The United Nations human rights office today raised serious due process concerns over the detention of at least 300 people – some for as long as three weeks and with no access to a lawyer – following recent demonstrations in the Democratic Republic of the Congo (DRC).
The mass arrests occurred when protests broke out in the capital, Kinshasa, and Lubumbashi, the second largest city in the DRC, a spokesperson for the Office of the UN High Commissioner for Human Rights (OHCHR) told journalists in Geneva.
Of those currently being held, at least 11 are believed to be in ‘incommunicado’ detention, including prominent civil society representative Christopher Ngoyi Mutamba. His family members and defence lawyers have had no news of him for more than two weeks, said spokesperson Ravina Shamdasani.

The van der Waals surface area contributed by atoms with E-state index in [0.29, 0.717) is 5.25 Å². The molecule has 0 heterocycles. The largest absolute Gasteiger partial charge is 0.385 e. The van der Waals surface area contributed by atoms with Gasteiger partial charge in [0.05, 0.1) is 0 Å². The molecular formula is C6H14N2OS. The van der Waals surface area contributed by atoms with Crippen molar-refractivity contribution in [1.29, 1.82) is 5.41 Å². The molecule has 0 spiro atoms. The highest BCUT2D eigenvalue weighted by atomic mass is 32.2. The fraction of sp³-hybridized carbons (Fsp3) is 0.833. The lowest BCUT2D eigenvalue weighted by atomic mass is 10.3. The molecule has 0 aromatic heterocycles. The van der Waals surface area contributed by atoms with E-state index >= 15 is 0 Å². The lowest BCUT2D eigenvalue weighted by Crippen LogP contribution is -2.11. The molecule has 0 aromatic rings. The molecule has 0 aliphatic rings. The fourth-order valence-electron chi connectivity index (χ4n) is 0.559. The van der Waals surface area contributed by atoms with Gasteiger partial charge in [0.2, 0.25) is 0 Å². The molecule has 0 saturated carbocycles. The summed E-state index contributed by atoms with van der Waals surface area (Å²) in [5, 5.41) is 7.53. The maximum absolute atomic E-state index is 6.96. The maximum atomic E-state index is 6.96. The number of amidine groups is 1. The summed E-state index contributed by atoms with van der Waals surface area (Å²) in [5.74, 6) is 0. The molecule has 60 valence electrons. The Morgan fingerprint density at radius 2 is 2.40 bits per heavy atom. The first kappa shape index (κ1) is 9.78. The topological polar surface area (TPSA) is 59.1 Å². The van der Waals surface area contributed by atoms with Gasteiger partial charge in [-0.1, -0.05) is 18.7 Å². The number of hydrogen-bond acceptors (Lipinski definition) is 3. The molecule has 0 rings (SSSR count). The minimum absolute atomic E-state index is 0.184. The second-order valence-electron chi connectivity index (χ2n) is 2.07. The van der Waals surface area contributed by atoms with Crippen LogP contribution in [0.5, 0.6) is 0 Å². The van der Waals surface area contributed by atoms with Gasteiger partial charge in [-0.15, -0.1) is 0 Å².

“The UN joint human rights office in the DRC has been working with the authorities to secure the release of all those who have been illegally detained, as they enter their third week of detention without access to lawyers,” she added.
OHCHR reiterates its call to the authorities to release all those imprisoned for exercising their right to peaceful assembly, for expression of their views, for their affiliation with the opposition or for disagreeing with the amendments to the electoral bill.
Internet and mobile text messaging services have also been restricted for more than two weeks now, causing great disruption, particularly to vulnerable communities.
“We urge the Government to promptly re-establish these services and to create a space for civil society discussion, to avoid entrenching the divisions in the country ahead of the upcoming elections,” Ms. Shamdasani stressed.